Cover the whole thing with concrete. Remember - too smooth and it falls off. Too thick and you can't work it. Because the concrete kept falling off, we held the concrete in place, and from the base up, wrapped a fiberglass tape around it to act as a form. After it dried, we cut the tape off. This part is definitely at least a two person messy job. 

Once the pedestal dried in place, it was painted the same way that the leaf was and then the leaf was adhered with liquid nails.

I covered the nearby area with drop cloth and used a clear coat sealant over the entire project. This protects the paint job and makes sure that any little areas that did not see paint were sealed to that the bath contains the water.

The last part was to let it dry and give the birds a little water to play in!

Friday, February 21, 2014

Picture Frame from recycled Fence Panels

Last year we change the position of the fence and ended up with a lot of fence panels that were not in the best shape. A lot of them were just rotting in the dirt and some were so weathered, I wondered how much life we could really get out of them. We stacked them into the backyard for the "just in case..." (aka, junk collection that probably will never have anything happen...)

After seeing the old panels sitting there doing nothing for so long, I have finally challenged myself with the task of finding useful purposes for these panels. So instead of tossing them out, I am now actively trying to find things for them to become.

Special note: I have found that the old fence panels are very similar to old pallet wood.

This post is all about my first creation from this wood: a beachy picture frame for a beautiful watercolor painting of Nubble Light House in Cape Neddick, ME.

I simply created mitered corners and pieced the fence panels in the arrangement of a square. Then I stapled the corners together from the backside and reinforced with small pieces of scrap wood.

The wood was dry brushed with a little bit of white paint and then sanded it to give the wood the look of old bleached out driftwood.

I sealed the wood with a rub on sealant.

Lastly, the frame was decorated with old rope that I tied into knots, sea glass (from a broken votive holder, I tumbled the glass in a rock tumber), sea shells and beach pebbles (that we actually picked up in York, ME), and a few small pieces of drift wood. All of these were attached with hot glue.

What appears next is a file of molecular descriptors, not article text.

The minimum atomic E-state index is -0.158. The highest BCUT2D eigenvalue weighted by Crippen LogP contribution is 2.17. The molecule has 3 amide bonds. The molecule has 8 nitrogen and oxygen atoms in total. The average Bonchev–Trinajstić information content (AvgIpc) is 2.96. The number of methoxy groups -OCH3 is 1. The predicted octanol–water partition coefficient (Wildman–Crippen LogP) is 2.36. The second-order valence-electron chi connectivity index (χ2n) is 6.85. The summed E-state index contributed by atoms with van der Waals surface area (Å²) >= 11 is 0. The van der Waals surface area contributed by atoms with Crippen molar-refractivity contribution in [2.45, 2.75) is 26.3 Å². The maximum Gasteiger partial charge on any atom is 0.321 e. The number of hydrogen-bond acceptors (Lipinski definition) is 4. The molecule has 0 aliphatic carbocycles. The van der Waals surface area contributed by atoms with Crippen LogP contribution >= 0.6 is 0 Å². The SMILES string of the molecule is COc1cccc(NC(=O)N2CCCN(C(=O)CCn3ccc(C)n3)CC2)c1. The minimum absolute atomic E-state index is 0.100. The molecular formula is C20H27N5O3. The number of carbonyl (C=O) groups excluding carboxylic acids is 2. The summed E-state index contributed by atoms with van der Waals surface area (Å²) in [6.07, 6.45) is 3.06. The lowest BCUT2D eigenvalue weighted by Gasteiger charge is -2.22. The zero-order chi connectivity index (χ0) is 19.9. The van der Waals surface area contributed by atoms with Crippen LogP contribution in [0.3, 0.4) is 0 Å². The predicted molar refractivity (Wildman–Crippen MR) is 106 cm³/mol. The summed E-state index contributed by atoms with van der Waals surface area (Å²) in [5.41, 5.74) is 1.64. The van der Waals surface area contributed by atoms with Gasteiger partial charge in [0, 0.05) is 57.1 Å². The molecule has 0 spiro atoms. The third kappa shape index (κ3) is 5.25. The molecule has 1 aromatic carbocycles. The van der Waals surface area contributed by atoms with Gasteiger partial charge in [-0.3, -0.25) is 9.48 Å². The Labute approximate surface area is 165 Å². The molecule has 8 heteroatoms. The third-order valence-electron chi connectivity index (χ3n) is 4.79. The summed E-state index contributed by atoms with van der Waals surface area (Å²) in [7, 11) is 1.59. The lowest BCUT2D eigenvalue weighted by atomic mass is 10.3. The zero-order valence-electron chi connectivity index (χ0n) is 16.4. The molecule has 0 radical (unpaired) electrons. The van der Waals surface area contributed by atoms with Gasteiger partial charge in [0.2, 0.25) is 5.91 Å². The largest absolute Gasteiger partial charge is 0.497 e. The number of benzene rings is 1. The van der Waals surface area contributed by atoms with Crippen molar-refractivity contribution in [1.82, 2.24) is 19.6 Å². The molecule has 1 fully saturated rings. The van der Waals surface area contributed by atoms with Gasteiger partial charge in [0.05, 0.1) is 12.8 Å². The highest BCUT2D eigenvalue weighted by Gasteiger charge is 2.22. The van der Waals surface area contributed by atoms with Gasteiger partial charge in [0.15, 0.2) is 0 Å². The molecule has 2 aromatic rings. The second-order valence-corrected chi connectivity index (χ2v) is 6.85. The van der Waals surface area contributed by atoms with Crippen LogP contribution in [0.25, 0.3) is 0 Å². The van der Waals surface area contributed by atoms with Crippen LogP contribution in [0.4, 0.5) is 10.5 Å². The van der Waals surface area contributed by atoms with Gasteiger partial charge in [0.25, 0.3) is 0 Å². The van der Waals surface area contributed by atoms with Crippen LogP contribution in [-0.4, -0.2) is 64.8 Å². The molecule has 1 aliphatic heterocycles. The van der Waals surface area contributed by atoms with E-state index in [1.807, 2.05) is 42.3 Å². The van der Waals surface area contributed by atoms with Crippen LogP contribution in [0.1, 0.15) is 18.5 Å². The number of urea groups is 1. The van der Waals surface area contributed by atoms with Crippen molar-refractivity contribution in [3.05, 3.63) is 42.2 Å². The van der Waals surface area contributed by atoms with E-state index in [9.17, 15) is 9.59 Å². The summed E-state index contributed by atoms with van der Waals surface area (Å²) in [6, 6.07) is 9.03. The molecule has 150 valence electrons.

This was the perfect addition to the foyer. We had started a beach vignette, but it was always missing something. Now it looks complete!

This area was based around an Sam's Grandmother's antique cabinet. I like the way the vase on the floor has a beach scene with the lighthouse and then the glass vase on the cabinet draws your eye upwards with the driftwood pointing up to the newly framed painting!

Wednesday, February 5, 2014

Passionflower TRRRellis!

OK... So let me start with the "I'm sorry." Keeping this blog up to date has been a task for me. Once I got behind, it seemed daunting to get back on to make updates. Now that I am started again, I'll keep it going :-)

Recently we found ourselves in need of space in the garage and have been going on a spree of get rid of it or at least find a use. By far, my favorite project so far that has come of this: the pair of trellises by the pool. Take a look!


So this is a Triple-R project: Reduce, Reuse, Recycle. We reduced landfill waste, reused some pieces, and recycled by repurposing.

"How?!" You may be asking. (If not, just stick with me...)

There were two old Queen Size mattresses in the garage! We stripped the material off the mattresses down to the springs. Although we did not keep the fabric, we did reuse some of the underlayment as a weedbarrier in the garden (works great!) and we found that the springs made a wonderful trellis.

First we set the galvanized poles from an old chain-link fence with a sledge hammer. We literally pounded them into the soft sand several feet in. Once they were in, Sam marked the poles of where the springs would be attached.

Then we drilled into the pipes where it was marked.

 The mattress springs were then wired to the post through the drilled holes.

After the springs were attached, Any remaining bits of fabric were cleaned off the frame with a razor blade. 

And VOILA! a trellis was built!

We built two in between our palms by the pool to create a natural screen of vines. On the left, we have planted two varieties of passionflower: a purple and a red. And it looks like they are enjoying the weather already!

We hope to have something else planted on the right one soon. More updates to follow soon!